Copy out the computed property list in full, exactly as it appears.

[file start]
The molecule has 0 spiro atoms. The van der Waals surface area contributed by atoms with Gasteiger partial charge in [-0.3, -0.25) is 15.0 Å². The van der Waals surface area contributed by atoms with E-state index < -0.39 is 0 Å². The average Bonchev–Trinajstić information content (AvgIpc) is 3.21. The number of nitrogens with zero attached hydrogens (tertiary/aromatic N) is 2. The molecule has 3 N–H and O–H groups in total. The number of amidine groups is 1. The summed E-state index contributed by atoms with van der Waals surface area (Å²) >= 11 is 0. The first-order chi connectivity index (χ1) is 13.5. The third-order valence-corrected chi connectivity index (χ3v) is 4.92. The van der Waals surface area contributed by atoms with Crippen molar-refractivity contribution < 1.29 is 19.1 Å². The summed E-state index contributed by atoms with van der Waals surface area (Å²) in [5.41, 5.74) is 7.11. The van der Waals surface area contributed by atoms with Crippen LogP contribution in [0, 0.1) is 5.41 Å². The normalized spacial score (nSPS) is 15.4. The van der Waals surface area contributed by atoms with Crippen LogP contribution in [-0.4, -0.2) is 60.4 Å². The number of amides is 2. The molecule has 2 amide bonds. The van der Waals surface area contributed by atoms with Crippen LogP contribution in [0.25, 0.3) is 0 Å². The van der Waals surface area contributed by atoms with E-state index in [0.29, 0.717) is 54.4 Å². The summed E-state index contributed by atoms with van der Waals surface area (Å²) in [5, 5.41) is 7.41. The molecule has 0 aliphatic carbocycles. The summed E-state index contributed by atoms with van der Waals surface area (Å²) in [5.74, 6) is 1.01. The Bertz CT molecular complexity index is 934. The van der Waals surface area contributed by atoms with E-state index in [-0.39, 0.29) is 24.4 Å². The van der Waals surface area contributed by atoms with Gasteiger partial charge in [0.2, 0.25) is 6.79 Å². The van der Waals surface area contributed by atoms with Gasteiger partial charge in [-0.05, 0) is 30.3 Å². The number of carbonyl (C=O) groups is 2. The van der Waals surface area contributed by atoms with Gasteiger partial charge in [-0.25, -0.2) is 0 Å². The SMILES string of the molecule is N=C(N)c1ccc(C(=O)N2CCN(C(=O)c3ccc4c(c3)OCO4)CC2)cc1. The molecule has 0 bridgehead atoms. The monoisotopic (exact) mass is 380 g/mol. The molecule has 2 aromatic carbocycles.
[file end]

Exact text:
The molecule has 0 spiro atoms. The van der Waals surface area contributed by atoms with Gasteiger partial charge in [-0.3, -0.25) is 15.0 Å². The van der Waals surface area contributed by atoms with E-state index < -0.39 is 0 Å². The average Bonchev–Trinajstić information content (AvgIpc) is 3.21. The number of nitrogens with zero attached hydrogens (tertiary/aromatic N) is 2. The molecule has 3 N–H and O–H groups in total. The number of amidine groups is 1. The summed E-state index contributed by atoms with van der Waals surface area (Å²) >= 11 is 0. The first-order chi connectivity index (χ1) is 13.5. The third-order valence-corrected chi connectivity index (χ3v) is 4.92. The van der Waals surface area contributed by atoms with Crippen molar-refractivity contribution < 1.29 is 19.1 Å². The summed E-state index contributed by atoms with van der Waals surface area (Å²) in [5.41, 5.74) is 7.11. The van der Waals surface area contributed by atoms with Crippen LogP contribution in [0, 0.1) is 5.41 Å². The normalized spacial score (nSPS) is 15.4. The van der Waals surface area contributed by atoms with Crippen LogP contribution in [-0.4, -0.2) is 60.4 Å². The number of amides is 2. The molecule has 2 amide bonds. The van der Waals surface area contributed by atoms with Crippen LogP contribution in [0.25, 0.3) is 0 Å². The van der Waals surface area contributed by atoms with E-state index in [0.29, 0.717) is 54.4 Å². The summed E-state index contributed by atoms with van der Waals surface area (Å²) in [5, 5.41) is 7.41. The molecule has 0 aliphatic carbocycles. The summed E-state index contributed by atoms with van der Waals surface area (Å²) in [5.74, 6) is 1.01. The Bertz CT molecular complexity index is 934. The van der Waals surface area contributed by atoms with E-state index in [-0.39, 0.29) is 24.4 Å². The van der Waals surface area contributed by atoms with Gasteiger partial charge in [0.2, 0.25) is 6.79 Å². The van der Waals surface area contributed by atoms with Gasteiger partial charge in [-0.05, 0) is 30.3 Å². The number of carbonyl (C=O) groups is 2. The van der Waals surface area contributed by atoms with Gasteiger partial charge in [-0.25, -0.2) is 0 Å². The SMILES string of the molecule is N=C(N)c1ccc(C(=O)N2CCN(C(=O)c3ccc4c(c3)OCO4)CC2)cc1. The molecule has 0 bridgehead atoms. The monoisotopic (exact) mass is 380 g/mol. The molecule has 2 aromatic carbocycles.